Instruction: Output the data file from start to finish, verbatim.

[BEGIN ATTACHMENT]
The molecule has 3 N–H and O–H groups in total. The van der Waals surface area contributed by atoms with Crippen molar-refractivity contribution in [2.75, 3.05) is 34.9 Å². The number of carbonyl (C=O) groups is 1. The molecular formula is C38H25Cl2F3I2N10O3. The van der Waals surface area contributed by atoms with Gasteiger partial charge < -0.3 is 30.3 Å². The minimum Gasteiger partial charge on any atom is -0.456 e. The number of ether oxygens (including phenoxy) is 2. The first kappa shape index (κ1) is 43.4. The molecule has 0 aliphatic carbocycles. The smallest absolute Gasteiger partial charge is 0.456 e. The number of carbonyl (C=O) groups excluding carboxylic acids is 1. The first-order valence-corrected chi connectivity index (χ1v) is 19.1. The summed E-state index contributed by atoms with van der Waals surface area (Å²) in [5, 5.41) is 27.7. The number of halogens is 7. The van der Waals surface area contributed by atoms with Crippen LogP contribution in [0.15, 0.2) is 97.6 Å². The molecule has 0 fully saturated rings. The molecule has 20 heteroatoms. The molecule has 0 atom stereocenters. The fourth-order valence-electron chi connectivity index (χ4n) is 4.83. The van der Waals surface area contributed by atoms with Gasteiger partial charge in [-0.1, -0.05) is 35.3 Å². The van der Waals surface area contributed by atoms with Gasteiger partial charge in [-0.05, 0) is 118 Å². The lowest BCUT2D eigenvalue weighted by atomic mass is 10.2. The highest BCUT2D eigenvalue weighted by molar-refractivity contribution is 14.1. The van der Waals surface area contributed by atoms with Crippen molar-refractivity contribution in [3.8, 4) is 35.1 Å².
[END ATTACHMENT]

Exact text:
The molecule has 3 N–H and O–H groups in total. The van der Waals surface area contributed by atoms with Crippen molar-refractivity contribution in [2.75, 3.05) is 34.9 Å². The number of carbonyl (C=O) groups is 1. The molecular formula is C38H25Cl2F3I2N10O3. The van der Waals surface area contributed by atoms with Gasteiger partial charge < -0.3 is 30.3 Å². The minimum Gasteiger partial charge on any atom is -0.456 e. The number of ether oxygens (including phenoxy) is 2. The first kappa shape index (κ1) is 43.4. The molecule has 0 aliphatic carbocycles. The smallest absolute Gasteiger partial charge is 0.456 e. The number of carbonyl (C=O) groups excluding carboxylic acids is 1. The first-order valence-corrected chi connectivity index (χ1v) is 19.1. The summed E-state index contributed by atoms with van der Waals surface area (Å²) in [5, 5.41) is 27.7. The number of halogens is 7. The van der Waals surface area contributed by atoms with Crippen LogP contribution in [0.15, 0.2) is 97.6 Å². The molecule has 0 fully saturated rings. The molecule has 20 heteroatoms. The molecule has 0 atom stereocenters. The fourth-order valence-electron chi connectivity index (χ4n) is 4.83. The van der Waals surface area contributed by atoms with Gasteiger partial charge in [-0.1, -0.05) is 35.3 Å². The van der Waals surface area contributed by atoms with Gasteiger partial charge in [-0.05, 0) is 118 Å². The lowest BCUT2D eigenvalue weighted by atomic mass is 10.2. The highest BCUT2D eigenvalue weighted by molar-refractivity contribution is 14.1. The van der Waals surface area contributed by atoms with Crippen molar-refractivity contribution in [3.8, 4) is 35.1 Å².